Whitwell, Tennessee is a small town nestled in the Sequatchie Valley near Chattanooga. With a population of only 1,600 people, it is a very homogeneous community, as there are no Catholics, Muslims, Jews or foreigners. Linda Hooper, the principal of Whitwell Middle School, felt this was a serious disadvantage for her students: if everybody in the community had similar backgrounds, how would these emerging teens learn to cope in the real world, especially if they encountered people who were different? In 1998, Hooper decided to launch a volunteer, after-school project where, under the direction of eighth grade teacher Sandra Roberts, the students would learn about the meaning of the Holocaust and intolerance. To grasp the idea of six million, the number of Jewish victims of the Holocaust, the students decided they needed a visual for this incomprehensible number and chose to collect paper clips. This was the perfect item, since they found in their research that during the war, paper clips were worn by non-Jewish Norwegians on their lapels as a sign of silent protest. As the students began gathering paper clips and exhausted their own families’ collections, a website was created to ask for help. Two German reporters picked up the story of these extraordinary students, and the “paper clip” project became bigger than life. Paper clips came pouring in with letters, poems, drawings, and artworks. The children finally reached their goal and eventually collected over 30 million paper clips, and wanted never to forget what this emotional, eye-opening experience had taught them. After a painstaking search, a German railcar used to transport Jews to the camps was found and shipped to Whitwell; six million of the paper clips are housed in the railcar and serve as a living memorial to all who were lost under the tyranny of the Nazi regime. Dedicated on Nov. 2, 2001 as the Children’s Holocaust Memorial, many school groups have visited this site and learn from the Whitwell students what they can do to combat intolerance.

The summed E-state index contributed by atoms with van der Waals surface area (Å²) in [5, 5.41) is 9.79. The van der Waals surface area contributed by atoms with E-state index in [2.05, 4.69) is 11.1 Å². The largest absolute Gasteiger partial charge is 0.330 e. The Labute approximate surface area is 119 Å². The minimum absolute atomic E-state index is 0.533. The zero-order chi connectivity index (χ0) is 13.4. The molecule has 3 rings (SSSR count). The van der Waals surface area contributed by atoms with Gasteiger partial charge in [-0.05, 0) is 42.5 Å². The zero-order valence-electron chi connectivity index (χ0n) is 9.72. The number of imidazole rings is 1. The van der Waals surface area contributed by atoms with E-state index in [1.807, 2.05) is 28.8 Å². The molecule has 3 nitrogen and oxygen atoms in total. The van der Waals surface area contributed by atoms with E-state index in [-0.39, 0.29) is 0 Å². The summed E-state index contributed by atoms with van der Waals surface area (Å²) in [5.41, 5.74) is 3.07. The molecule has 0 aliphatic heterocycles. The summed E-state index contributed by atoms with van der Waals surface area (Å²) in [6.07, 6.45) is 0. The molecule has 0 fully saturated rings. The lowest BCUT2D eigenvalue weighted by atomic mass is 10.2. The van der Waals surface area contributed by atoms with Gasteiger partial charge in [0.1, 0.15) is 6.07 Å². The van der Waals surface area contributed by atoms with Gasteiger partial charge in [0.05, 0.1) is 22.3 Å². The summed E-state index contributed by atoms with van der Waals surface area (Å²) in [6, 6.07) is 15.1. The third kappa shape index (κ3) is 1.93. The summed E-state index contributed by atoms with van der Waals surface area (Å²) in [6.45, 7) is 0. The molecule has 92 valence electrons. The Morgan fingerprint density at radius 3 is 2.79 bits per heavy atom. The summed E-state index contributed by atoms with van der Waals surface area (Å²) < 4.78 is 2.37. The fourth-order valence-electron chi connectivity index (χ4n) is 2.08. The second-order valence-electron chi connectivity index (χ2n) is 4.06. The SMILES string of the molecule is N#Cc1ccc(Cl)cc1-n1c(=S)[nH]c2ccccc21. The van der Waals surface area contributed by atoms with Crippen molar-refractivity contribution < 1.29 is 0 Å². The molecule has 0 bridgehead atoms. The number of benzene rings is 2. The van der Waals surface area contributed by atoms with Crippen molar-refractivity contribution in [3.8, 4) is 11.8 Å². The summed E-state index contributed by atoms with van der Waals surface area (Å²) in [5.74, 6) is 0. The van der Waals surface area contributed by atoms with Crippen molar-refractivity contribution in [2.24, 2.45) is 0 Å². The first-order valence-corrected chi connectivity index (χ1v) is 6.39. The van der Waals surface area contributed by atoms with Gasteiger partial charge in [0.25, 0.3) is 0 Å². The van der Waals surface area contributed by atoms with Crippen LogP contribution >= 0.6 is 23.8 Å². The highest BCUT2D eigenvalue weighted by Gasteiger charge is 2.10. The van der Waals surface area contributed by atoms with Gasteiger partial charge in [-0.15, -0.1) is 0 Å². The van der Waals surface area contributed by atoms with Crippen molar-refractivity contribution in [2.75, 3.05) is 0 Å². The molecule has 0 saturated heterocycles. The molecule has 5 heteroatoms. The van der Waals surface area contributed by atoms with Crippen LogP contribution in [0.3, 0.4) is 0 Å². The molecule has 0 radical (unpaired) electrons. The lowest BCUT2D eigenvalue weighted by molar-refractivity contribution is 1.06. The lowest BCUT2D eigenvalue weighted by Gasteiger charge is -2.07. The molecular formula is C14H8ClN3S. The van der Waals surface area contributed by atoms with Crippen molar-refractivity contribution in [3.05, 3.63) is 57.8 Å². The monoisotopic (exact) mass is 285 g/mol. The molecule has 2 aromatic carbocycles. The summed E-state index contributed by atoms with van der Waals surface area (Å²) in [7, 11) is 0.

This small, non-fiction gem, which at first appears very simple, is multi-layered and complex. A single idea from a small town grew from a tiny trickle to a project that crisscrossed the nation and made quite an impact on the world. Illustrated with many photographs of the town of Whitwell, the students involved with this project, and various artifacts, it is difficult to read this book and be unmoved. With contrasting bright orange, black and white pages, the text is artistically arranged and very inviting. An added symbolic element of interest is the edge of each page, which is decorated with paper clips; at the beginning of the book there is only one, but by the end there is a whole chain that runs the bottom of the page! An index, list of all students involved, and short biographies of all the teachers help to bring depth to the story. Recommended for ages 8 – 14.